“I love CU and taking classes everyday. I’m very passionate about learning and working to establish positive change. We need to see change in the world and I believe that young people are the ones with the capability to do so.”
As one of the co-president of CU’s National Political Honors Fraternity, Pi Sigma Alpha, Parker is highly interested in politics. The fraternity is “a group of like-minded students who are really passionate about political science and get together to have discussions about the political climate, what we’ve been learning in our classes, and how that applies to the world around us,” Parker says. The fraternity will also often invite speakers from different fields to show what a degree in political science can look like in the real world.
“It’s very unstructured. I think we’re all very structured in our daily lives and schedules, so I like to keep things a little more casual,” she says. It’s a great opportunity to get together and talk about politics. To enter the fraternity, students must be juniors or seniors who have completed at least ten hours of coursework in political science, including at least one upper division course. Students must have achieved a B in all political science coursework. In addition, to enter the fraternity students must have an overall GPA that places them in the top one-third of their class.
“Right now it is a very interesting time to be a Political Science major with all the changes that are going on in our world,” Parker says. “I think there’s this misconception that Boulder is just this liberal political safe haven and no one has opposing viewpoints. That is certainly not the case. I’m very impressed by the Political Science Department and our professors’ ability to have political conversations in a way that allows students to develop their own independent opinions.”
Higher education should be an opportunity to open minds and kindle passions. “We’re all so privileged to be attending this University and everyone needs to be grateful and aware of that fact. Students should take advantage of all the opportunities to learn on campus. Use your knowledge become informed and engaged” she urges. “You can use the knowledge you gained at CU to help you make positive changes in the environment around you.”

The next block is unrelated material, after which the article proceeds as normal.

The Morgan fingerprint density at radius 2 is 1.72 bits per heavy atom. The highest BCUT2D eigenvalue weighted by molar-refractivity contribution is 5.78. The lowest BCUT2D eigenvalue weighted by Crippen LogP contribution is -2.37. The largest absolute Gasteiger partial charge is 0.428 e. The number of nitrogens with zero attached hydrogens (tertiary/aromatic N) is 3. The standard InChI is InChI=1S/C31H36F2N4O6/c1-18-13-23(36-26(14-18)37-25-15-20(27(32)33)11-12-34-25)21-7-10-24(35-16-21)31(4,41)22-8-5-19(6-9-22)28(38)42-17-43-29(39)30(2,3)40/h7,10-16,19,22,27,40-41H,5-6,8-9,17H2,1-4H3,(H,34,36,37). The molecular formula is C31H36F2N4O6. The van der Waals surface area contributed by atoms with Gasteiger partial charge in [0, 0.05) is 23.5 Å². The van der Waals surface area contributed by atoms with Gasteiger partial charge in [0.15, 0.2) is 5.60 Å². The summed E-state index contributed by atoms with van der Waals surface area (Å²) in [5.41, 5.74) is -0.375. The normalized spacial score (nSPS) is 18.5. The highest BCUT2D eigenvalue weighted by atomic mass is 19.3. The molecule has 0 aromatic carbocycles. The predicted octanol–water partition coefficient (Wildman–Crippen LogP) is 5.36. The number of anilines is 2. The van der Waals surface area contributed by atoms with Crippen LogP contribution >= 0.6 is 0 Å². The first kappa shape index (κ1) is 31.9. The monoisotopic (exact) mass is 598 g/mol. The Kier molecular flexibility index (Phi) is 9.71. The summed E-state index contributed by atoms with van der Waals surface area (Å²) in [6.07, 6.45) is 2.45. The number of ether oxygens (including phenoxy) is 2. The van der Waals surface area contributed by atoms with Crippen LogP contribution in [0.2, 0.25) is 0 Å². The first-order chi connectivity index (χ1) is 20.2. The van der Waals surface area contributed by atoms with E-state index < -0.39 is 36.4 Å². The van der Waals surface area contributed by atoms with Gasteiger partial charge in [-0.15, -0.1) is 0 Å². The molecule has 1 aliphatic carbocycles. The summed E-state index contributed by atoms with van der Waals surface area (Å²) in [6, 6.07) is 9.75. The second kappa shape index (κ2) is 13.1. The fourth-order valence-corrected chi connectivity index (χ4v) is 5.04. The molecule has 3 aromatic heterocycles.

How do students do this? According to Parker, we must:
“Use all opportunities to learn and expose yourself to different opinions. Be informed, be engaged. If you disagree with something, don’t be apathetic. Advocate for change. We are highly educated, smart, and capable young people, so we all should make use of the resources we possess,” she says with animation. “We are all intelligent, creative, and passionate students, so we must all make use of our capabilities to advocate for positive change in our communities.”
As an aspiring law school student, Bailey Parker is using every opportunity she can to challenge herself and her peers. She is more than prepared for her career ahead, and the department will miss her when she has graduated.
Samantha Jayne, now a Senior at CU Boulder, is majoring in political science with a minor in Spanish. “I’ve always been interested in political science and the government. I guess I was predisposed to it because both my parents were political science majors,” she says. “I remember growing up, they would always have the news on and be talking about these issues.”
“I really love Colorado. For me it’s practically studying abroad,” Jayne says. “[CU] was the only out of state school I applied to. It looked really good online and on paper. I applied and once I got accepted I came out here and toured and that’s when I knew I had to go here.”
Jayne is both co-president of Phi Sigma Alpha, the Political Science Honors Fraternity, and president of Phi Alpha Delta, CU’s pre-law fraternity. In speaking on Phi Alpha Delta, Jayne says “we’re pretty big. I know the past years we’ve come in second for recruitment.” Speakers come in to talk about their careers in the legal field so it’s a great place to network with fellow students and professionals.
Her involvement makes her active leader while also preparing her for law school. “I’m studying for the LSAT now,” Jayne says. Although she’s interested in family law, she’s still exploring her options.
Her Spanish minor gives her a unique perspective, and she plans on using it in her career. “I didn’t take many language courses in high school. I had to make up my language credits and I enjoyed learning Spanish,” she says. “By the time I made up what would be my third year of a language, I just decided to go for the minor. I think being able to speak Spanish is a really good tool. I love learning another language and being able to apply it. I think it’ll be very valuable when I’m a lawyer and have that reach.”
In studying political science, Jayne recognizes the importance of understanding the world around her. “I think it’s about being informed. It’s about turning on the news and understand the discourse that is going on and being able to follow it,” Jayne emphasizes. “For me, it’s being able to look more with a critical eye and being able to understand what I’m seeing. I just love watching how the different systems work.”
Her advice is to stay informed and stay active. “So many people don’t know how the government works,” Jayne says. “You should probably know how it works,” she laughs.